of the September 11th 2001 attacks in the United States. 9/11, as Americans call it, marks the day when a series of four coordinated terrorist attacks were carried out by the Islamic terrorist group al-Qaeda.

The attacks killed 2,996 people and injured over 6,000 others and caused at least $10 billion in property and infrastructure damage and $3 trillion in total costs.

New York
New York after the collapse of the
World Trade Center towers
As in previous years the main anniversary commemoration ceremony will take place on the Memorial Plaza in New York and focus on an in-person reading of the names by family members. Throughout the ceremony, they will observe six moments of silence, acknowledging when each of the World Trade Center towers was struck and fell and the times of the attack on the Pentagon and the crash of Flight 93. The program will start at 8:30 a.m., and the first moment of silence will be observed at 8:46 a.m, the time that the first plane crashed into the North Tower of the World Trade Center complex in Lower Manhattan.

four passenger airliners operated by two major U.S. passenger air carriers, United Airlines and American Airlines, all of which departed from airports on the northeastern United States bound for California, were hijacked by 19 al-Qaeda terrorists. Two of the planes, American Airlines Flight 11 and United Airlines Flight 175, were crashed into the North and South towers, respectively, of the World Trade Center complex in New York City. Within an hour and 42 minutes, both 110-story towers collapsed, with debris and the resulting fires causing partial or complete collapse of all other buildings in the World Trade Center complex, including the 47-story 7 World Trade Center tower, as well as significant damage to ten other large surrounding structures.

A third plane, American Airlines Flight 77, was crashed into the Pentagon, the headquarters of the United States Department of Defense in Arlington County, Virginia, leading to a partial collapse of the building's western side. The fourth plane, United Airlines Flight 93, initially was steered toward Washington, D.C., but crashed into a field in Stonycreek Township near Shanksville, Pennsylvania, after its passengers tried to overcome the hijackers. 9/11 was the deadliest incident for firefighters and law enforcement officers in the history of the United States, with 343 and 72 killed respectively.

The anniversary of this horrific day brings back many sad memories, but also gives people an opportunity to celebrate the heroism of so many people who risked their lives, or lost them in order to save others. OutUK is proud to tell the stories of some of those people, but in particular one man who we have got to know very well - even though we sadly never had the chance to meet him.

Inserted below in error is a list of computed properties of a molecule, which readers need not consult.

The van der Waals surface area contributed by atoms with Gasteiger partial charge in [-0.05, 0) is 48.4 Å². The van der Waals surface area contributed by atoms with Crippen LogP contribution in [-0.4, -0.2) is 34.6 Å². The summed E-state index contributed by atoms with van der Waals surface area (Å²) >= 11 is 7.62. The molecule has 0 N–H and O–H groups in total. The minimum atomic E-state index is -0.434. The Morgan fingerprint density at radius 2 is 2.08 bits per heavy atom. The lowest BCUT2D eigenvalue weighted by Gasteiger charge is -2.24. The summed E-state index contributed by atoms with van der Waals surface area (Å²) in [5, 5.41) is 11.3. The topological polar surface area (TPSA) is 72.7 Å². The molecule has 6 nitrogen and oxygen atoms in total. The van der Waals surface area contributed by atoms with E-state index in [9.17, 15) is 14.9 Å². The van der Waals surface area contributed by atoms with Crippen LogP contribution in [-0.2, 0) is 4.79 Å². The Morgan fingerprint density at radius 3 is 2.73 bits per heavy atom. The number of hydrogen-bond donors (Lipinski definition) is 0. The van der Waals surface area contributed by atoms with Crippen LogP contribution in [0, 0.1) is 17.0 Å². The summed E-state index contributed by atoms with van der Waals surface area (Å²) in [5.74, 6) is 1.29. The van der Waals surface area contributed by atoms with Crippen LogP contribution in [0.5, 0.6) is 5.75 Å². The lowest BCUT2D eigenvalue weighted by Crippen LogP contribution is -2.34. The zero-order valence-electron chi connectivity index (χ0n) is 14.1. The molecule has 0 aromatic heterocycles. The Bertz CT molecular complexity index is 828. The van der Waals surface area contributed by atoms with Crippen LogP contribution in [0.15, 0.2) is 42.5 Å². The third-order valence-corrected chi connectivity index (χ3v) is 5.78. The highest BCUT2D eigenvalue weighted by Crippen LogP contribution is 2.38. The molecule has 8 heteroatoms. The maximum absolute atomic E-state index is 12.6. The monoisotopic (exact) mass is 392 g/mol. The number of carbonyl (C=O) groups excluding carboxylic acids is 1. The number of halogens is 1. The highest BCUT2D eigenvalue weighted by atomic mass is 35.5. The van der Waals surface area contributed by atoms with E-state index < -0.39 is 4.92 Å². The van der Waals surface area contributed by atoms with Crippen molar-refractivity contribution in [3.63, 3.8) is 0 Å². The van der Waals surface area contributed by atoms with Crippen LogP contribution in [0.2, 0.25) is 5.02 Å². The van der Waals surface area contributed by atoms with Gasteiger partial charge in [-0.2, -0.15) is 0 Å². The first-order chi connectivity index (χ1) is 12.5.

In 2004 we were proud to have been the main sponsor of the biggest gay sporting event in the UK that year - The Bingham Cup. First held in San Francisco in 2002, this was the prestigious international rugby competition for gay and bisexual men, named in remembrance of Mark Bingham.

Mark was an heroic victim of the September 11th attacks. He was a keen rugby player who played for one of the US's leading gay rugby teams, he was one of a group of passengers who overpowered the hijackers on Flight 93.

The Bingham Cup
OutUK as proud sponsors of The 2004 Bingham Cup in honour of Mark Bingham
Mark, along with his friends Todd Beamer, Tom Burnett and Jeremy Glick devised a plan to retake the plane from the hijackers. They led the effort that resulted in the plane crashing into a field near Shanksville, Pennsylvania. They thwarted the hijackers' plan to deliberately crash the plane into a building in Washington, D.C., most likely either the U.S. Capitol Building or the White House.

U.S. intelligence officials revealed that mobile phone communications from Flight 93 suggested that some passengers overpowered the hijackers but were unable to maintain control of the plane. Mark and his friends all lost their lives, but they saved so many others.

U.S. Senators John McCain and Barbara Boxer honored Mark Bingham on September 17, 2001, in a ceremony for San Francisco Bay Area victims of the attacks, presenting a folded American flag to Mark's partner of six years Paul Holm. The Mark Kendall Bingham Memorial Tournament (referred to as the Bingham Cup), a biennial international rugby union competition predominantly for gay and bisexual men, was established in 2002 in his memory. OutUK sponsored the competition two years later in 2004 when it was staged in the UK at Esher Rugby Football Club.

At the National 9/11 Memorial, Mark Bingham and other passengers from Flight 93 are memorialized at the South Pool, on Panel S-67. At the Flight 93 National Memorial in Pennsylvania, Bingham's name is located on one of the 40 8-foot-tall panels of polished, 3-inch thick granite that comprise the Memorial's Wall of Names.

To commemorate this anniversary we present items from the OutUK Outback Archive which reflect the events of 9/11 and its aftermath.

The book that tells of the heroism and sacrifice of Mark Bingham
Eyewitness Reports From New York and Washington
The Personal Story of Flight 93 Hero Mark Bingham
More on The Anniversary of September 11th 2001
OutUK sponsors the The Bingham Cup
Results and pictures from the 2004 Bingham Cup


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